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From a great snake to a sign from God, the rainbow is one of the most varied natural symbols in cultures worldwide. In European and North American cultures, however, the rainbow has a common function that is found in Scandinavian mythology, Greek and Roman mythology, as well as Judeo-Christian traditions. That function is to connect. More specifically, to connect the human world with the world of gods.

In Scandinavian mythology, the bridge that connects Asgard, home of the gods, with the Earth is a rainbow that can only be crossed by gods or the souls of those who died bravely in battle. Described as having only three colors in the 13th century poetic Eddas, the Bifröst is now commonly thought of as a complete rainbow:


Sally Cutler / Rob Sheffield, illustration for Francis Melville, The Book of Runes, 2003

In Ancient Greek and Roman mythology, the rainbow is associated with the goddess Iris, whose main function is to deliver the gods’ messages to humans and other gods. Depending on sources and times, Iris is described as having golden wings and rainbow-colored robes, or rainbow-colored wings, or leaving behind her a rainbow as a sign of her passage.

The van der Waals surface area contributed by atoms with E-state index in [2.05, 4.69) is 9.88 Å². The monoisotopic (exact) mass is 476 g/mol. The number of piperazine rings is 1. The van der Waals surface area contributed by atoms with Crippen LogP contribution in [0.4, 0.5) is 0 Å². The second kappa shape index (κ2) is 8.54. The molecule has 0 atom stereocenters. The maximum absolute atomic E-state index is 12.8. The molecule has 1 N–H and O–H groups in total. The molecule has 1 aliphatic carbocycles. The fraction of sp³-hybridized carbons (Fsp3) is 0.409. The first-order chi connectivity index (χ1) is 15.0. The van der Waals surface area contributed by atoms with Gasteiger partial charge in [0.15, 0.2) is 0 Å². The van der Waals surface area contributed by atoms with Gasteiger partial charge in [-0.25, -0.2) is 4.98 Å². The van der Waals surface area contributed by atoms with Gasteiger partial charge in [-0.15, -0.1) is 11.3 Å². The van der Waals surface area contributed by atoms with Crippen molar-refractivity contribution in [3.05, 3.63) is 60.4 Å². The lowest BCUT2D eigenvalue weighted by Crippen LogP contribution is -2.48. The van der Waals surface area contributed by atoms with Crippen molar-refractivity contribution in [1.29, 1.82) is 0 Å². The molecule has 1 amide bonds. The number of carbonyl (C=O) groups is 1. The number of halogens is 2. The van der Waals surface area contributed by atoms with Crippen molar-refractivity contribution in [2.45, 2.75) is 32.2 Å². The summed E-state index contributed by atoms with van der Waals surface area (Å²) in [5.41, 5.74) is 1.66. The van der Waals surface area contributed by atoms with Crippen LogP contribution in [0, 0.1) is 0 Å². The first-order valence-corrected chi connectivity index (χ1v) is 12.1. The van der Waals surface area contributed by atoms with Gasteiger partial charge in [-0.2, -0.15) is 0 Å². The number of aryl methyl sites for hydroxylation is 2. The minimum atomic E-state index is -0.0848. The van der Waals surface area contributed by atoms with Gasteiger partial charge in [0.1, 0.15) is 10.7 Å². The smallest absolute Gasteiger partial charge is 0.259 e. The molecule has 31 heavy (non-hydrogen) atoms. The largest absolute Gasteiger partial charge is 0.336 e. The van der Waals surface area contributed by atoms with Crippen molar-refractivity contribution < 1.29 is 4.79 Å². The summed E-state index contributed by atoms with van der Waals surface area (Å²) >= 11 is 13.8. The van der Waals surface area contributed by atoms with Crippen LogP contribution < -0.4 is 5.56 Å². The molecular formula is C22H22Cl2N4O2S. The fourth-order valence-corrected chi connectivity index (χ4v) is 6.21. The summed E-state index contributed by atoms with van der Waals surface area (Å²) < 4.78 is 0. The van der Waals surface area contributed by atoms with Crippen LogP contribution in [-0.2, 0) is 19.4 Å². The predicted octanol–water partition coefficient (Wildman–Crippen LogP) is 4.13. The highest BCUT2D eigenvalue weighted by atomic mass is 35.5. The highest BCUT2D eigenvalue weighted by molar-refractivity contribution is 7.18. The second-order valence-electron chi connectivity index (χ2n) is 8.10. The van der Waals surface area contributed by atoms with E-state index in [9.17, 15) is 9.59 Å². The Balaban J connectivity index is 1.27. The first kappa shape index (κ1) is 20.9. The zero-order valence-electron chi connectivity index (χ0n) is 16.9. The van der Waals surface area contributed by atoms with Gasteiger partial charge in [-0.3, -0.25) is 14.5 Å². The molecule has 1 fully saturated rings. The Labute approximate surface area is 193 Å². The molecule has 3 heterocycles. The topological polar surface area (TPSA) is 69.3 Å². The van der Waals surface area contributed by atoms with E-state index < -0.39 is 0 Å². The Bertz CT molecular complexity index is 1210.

Iris’s name used to be the word for “rainbow” in many languages and still is in some. In Spanish, for instance, the word for rainbow is “arcoiris.” Her name is also still used as the basis of words that describe rainbow-like effects, such as “iridescence.” Descriptions of Iris therefore often include shimmery wings or a rainbow, to clearly show who she is, including in Disney animation:

Screenshots from the Pastoral scene of Fantasia, originally released in 1940

In the Judeo-Christian tradition, the rainbow appears to Noah after the Flood as a sign of the covenant, or agreement, between humankind and God. More specifically, it symbolizes God’s promise not to destroy life on Earth with a flood again, as long as Noah’s children follow God’s laws.

Joseph Anton Koch, Landscape with Noah’s Thank Offering, c.1803, Städel, Frankfurt

John Constable, Salisbury Cathedral from the Meadows, 1831, The National Gallery, London

Sometimes these traditions seem to be mixed, as in Brumidi’s Apotheosis of George Washington. “Apotheosis” literally means to “make into a god,” so the painting depicts George Washington being taken up to heaven as a god. How does he go up? On a rainbow:

Constantino Brumidi, Apotheosis of George Washington – detail, 1865, Capitol Rotunda, Washington, D.C.

So if you come across a rainbow in relation with European or North American cultures, chances are it represents the Bifröst bridge, Iris the Ancient Greek messenger of the gods, the agreement between God and humankind, or possibly a mix of those. In all such cases, the rainbow connects the Earth with the heavens, the human with the divine.